Botánicas, or religious stores, in strip malls are packed with colorful novella candles adorned with pictures of saints, perfumed baths in tiny bottles, and shrines holding large statues of saints and African gods with offerings scattered at their feet. In the back rooms at random botánicas, I had my first real introduction to the orishas, and it was intense. After a cleansing or rogación de cabeza that employed coconut meat to cleanse my ori, or crown of negative energy, I felt like I was floating on air for days. 

There are the spiritualists who fall into trances to talk to the dead or Eggun; santeras (practitioners) who read your cards, tell you your problems, and offer the prescription in ritual cleanings; and babalawos who read Ifá by throwing cowrie shells or caracoles. Regarded as a form of health care for people who can’t afford or access traditional medical services, herbs, spells, and animal sacrifices are used to clear out negative spiritual energy and unblock the roads that keep us from our best health.

The orishas are woven into our lives. When you believe, you see them everywhere and in everything. They are represented by colors, foods, animals, numbers, and natural forces.

Eleguá is the trickster god who opens and closes roads. He is represented by a cement head with cowrie shell eyes and mouth. He lives at your front door, and he eats first. That means you offer him animal sacrifices and gifts before you can ask other orishas for their blessings or any favors. (The U.S. Supreme Court protected the right for santeras, santeros, and babalawos to sacrifice with the hallmark religious freedom case Church of the Lukumi Babalu Aye, Inc. v. City of Hialeah. The religion is not for the faint of heart nor for minimalists.) 

 

Oyá and the Winds 

This past year, I’ve had a tough time personally and professionally, and so I decided that, after a long break, it was time again for a reading. Back in Miami, I had a kind, wise, and thoughtful babalawo who said I reminded him of his daughter. He took the time to explain what stories were referred to in my readings. With fine penmanship, he would mark in pencil the Ifá codes in a notebook. When I needed a cleansing bath, he would take me into his yard and hack up plants like rue to improve my energy. 

I found someone to give me a reading at a botánica near my current house outside of Washington, D.C. We sat in a small room with folding chairs, the same kind of small room I’ve sat in for most of the readings I’ve had in my life. Eleguá’s cement head with cowrie shell eyes was nestled in the corner. The man used a tarot deck and discovered, as you will often hear in a reading, that someone has been putting bad energy on me. A bath with several herbal perfumes I purchased would clear it away, and new joys and wins would come my way.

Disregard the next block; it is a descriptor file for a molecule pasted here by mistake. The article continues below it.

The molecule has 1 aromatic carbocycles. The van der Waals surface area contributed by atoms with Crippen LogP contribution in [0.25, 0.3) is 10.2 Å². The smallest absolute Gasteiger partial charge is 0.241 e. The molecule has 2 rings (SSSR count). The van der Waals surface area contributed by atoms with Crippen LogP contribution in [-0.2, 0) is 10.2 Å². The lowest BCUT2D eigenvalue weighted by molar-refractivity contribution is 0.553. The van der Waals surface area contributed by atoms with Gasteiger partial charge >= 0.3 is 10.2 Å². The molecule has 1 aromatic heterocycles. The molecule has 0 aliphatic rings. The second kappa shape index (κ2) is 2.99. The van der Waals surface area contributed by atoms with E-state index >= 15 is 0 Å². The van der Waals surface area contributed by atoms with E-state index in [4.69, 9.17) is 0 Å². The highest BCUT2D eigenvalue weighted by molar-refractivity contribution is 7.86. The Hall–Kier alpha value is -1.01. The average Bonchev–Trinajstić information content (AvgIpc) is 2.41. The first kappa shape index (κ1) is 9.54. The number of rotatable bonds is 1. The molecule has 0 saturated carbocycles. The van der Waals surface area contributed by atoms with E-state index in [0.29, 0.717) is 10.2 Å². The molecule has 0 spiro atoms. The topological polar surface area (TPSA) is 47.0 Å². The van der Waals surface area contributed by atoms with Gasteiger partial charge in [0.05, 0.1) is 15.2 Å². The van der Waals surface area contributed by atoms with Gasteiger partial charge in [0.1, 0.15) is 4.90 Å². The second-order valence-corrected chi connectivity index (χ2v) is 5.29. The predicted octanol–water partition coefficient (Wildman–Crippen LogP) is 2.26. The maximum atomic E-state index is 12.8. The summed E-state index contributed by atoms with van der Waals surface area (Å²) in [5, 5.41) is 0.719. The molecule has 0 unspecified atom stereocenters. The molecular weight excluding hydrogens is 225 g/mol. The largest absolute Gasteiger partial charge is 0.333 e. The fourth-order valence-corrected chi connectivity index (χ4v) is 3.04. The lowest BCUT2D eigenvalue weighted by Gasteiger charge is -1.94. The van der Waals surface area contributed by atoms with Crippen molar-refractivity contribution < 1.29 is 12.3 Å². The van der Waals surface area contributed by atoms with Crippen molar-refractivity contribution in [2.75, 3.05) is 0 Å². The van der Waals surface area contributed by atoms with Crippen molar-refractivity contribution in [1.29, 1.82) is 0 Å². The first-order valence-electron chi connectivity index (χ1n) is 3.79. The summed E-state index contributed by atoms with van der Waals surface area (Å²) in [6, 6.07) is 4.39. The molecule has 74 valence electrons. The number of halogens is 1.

With a prayer, he put a cleansing perfume on his hands and on my neck, and a surge of energy pulsed through his grip. I then felt something I’ve felt after a blessing or cleansing—a comfortable badness, an uneasy malaise that had settled inside me, pulling away. The invisible force almost struggled to disengage with my essence, and I was nauseated and nervous. Soon, I adjusted to its absence and felt calmer. My head was clearer. 

More than twenty years ago, a santera at a botánica had already assessed that my guardian orisha was Oyá. A year later, I sat on the floor with three babalawos who confirmed this was the case. Santería is like that—information is in the air. It follows you wherever you go. 

Oyá is the keeper of the winds, storms, and justice. She lives in the marketplace but allows people to pass to their deaths at the cemetery gates. She is the weather. She is change. She is fierce. She rides into battle with her husband, Changó, whom she shares with Oshun and Obá. Changó made Oyá his queen, and she—a crafty goddess—stole some of his magic: the secret of throwing lightning bolts. 

The babalawos told me things I should never do, often referring to one of the 256 Ifá stories. I cannot eat eggplants, blow out candles, or get too jealous, lest I, like Oyá did, burn down my own house out of spite and anger. I learn more about myself as I learn about Oyá. Her parentage gives me a framework within which I reside more comfortably. In that spiritual and ethical house, I can explore myself better and deepen my connection with the divine. It is settling to be reflected in that independent, justice-obsessed goddess, because Jesus and I don’t have that much in common. 

 

 Black Is King

The orishas also call us to remember the diaspora and the contributions that enslaved Africans brought, the blood they shed, the horrors they endured to create the world we know today.